7 private clubs sue over smoking ban; Claim town rule violates law, costs them revenue, members
Seven private clubs have filed a lawsuit against the town over the smoking ban Weymouth enacted last year.
The clubs, which include groups like the Weymouth Elks and the Sons of Italy, claim that the ban violates state law, the U.S. Constitution and the Massachusetts Declaration of Rights. A trial is scheduled for March 6 at Norfolk Superior Court.
The health board approved the smoking ban, which went into effect last March. Two months later, Mayor David Madden proposed exceptions for private clubs and bars, but the health board denied the request.
According to the club managers, the ban has significantly affected activities that bring revenue to private clubs. Two managers said attendance and revenue at bingo games has dropped 30 to 50 percent, hall rentals have decreased, and some people have dropped their membership.
â€˜â€˜We were exempt in the beginning because we are private and you need a key to get in the door,'' said Paula Lankowski, manager of Weymouth Elks Lodge 2232. â€˜â€˜They rescinded that. They decided that it was a risk to employees. Well, every employee is an Elk.''
The lawsuit was filed against the town of Weymouth, the local board of health, and Health Director Richard Marino. Assistant town solicitor George E. Lane III said he's confident the town will prevail. He said there is â€˜â€˜virtually no case law in existence that steps in the way of a town regulating smoking in either public establishments or entities that purport to be private.''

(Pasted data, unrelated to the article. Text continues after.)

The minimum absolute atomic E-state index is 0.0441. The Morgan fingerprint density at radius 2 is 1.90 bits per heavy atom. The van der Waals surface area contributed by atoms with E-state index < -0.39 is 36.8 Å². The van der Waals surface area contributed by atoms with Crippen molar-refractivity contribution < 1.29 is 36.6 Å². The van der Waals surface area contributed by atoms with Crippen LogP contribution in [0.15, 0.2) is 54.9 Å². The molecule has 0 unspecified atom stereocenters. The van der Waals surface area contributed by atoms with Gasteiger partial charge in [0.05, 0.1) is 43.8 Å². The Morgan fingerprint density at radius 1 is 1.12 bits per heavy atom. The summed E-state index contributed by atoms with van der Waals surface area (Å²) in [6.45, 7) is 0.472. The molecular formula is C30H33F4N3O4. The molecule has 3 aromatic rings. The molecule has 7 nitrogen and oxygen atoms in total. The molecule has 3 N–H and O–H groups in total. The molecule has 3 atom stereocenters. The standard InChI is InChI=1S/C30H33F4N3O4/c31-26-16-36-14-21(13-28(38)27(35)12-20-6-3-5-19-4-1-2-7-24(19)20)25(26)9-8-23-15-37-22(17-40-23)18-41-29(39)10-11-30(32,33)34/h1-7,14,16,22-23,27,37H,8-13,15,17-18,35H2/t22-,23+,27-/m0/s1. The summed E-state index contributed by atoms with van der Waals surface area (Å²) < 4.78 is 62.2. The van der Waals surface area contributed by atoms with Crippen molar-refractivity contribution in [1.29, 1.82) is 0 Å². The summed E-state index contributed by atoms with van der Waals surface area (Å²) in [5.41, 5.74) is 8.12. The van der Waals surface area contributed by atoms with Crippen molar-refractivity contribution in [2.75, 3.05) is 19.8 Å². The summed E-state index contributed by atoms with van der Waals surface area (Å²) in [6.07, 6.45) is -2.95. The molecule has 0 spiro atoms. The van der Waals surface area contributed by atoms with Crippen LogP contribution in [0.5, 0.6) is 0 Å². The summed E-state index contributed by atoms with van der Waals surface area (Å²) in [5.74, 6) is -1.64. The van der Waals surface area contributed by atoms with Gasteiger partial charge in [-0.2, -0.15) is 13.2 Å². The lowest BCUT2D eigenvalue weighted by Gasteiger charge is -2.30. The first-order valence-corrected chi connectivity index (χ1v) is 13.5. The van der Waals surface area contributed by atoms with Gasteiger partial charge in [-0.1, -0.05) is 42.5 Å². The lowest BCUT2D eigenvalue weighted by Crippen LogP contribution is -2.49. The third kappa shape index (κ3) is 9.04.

Marino said that several public hearings were held on the matter, and the board voted for a regulation that protected the health of town residents and businesses.
â€˜â€˜By and large, health boards have prevailed on the merits of their cases when (the smoking bans) have been properly enacted, as this one was,'' he said.
In response to the lawsuit, town lawyers argue that claims of privacy by clubs do not make them immune to town regulation. Publicly issued licenses for the sale of liquor and food gives the town the authority to restrict or prohibit such activities as smoking, the town argues.
Dozens of South Shore towns have passed smoking bans of some sort, whether they be in municipal buildings, restaurants, bars, or private clubs. Weymouth clubs contend that they are losing business to private clubs in other communities where smoking is allowed.
The Weymouth smoking ban followed a tumultuous and confusing path that stretched over the course of a year. The health board initially passed the ban in July 2001, and it was to take effect in January 2002. That original ban allowed an exemption for private clubs. After the board decided to postpone the date when the ban would go into effect, it also voted to lift the exemption for private clubs.
In May, Madden proposed a compromise that would exempt private clubs, bars, and bar-areas of restaurants, but the health board voted 4-1 against the mayor's proposal. Gary Peters, a board member, cast the dissenting vote.
â€˜â€˜Did we do the right thing as a board?'' said Peters. â€˜â€˜I was torn on the issue. We tried to reconcile some very difficult issues.'' He added that he stands by the board's decision and feels the town will win the case, but offered some regrets that legal action had to be taken at all.
â€˜â€˜I'm sorry it's come to this,'' he said.''
Madden also said that, though he proposed a compromise exempting private clubs, he stands by the board's decision and is confident of their chances in court.
The private clubs think otherwise.
â€˜â€˜They've gone a little bit too far here,'' said Edward Clancy, attorney for the plaintiffs. â€˜â€˜They've stepped into the private realm. Members of these clubs consider the membership lounges to be like their living rooms and believe they should be able to smoke there if they want and the town should stay out of it.''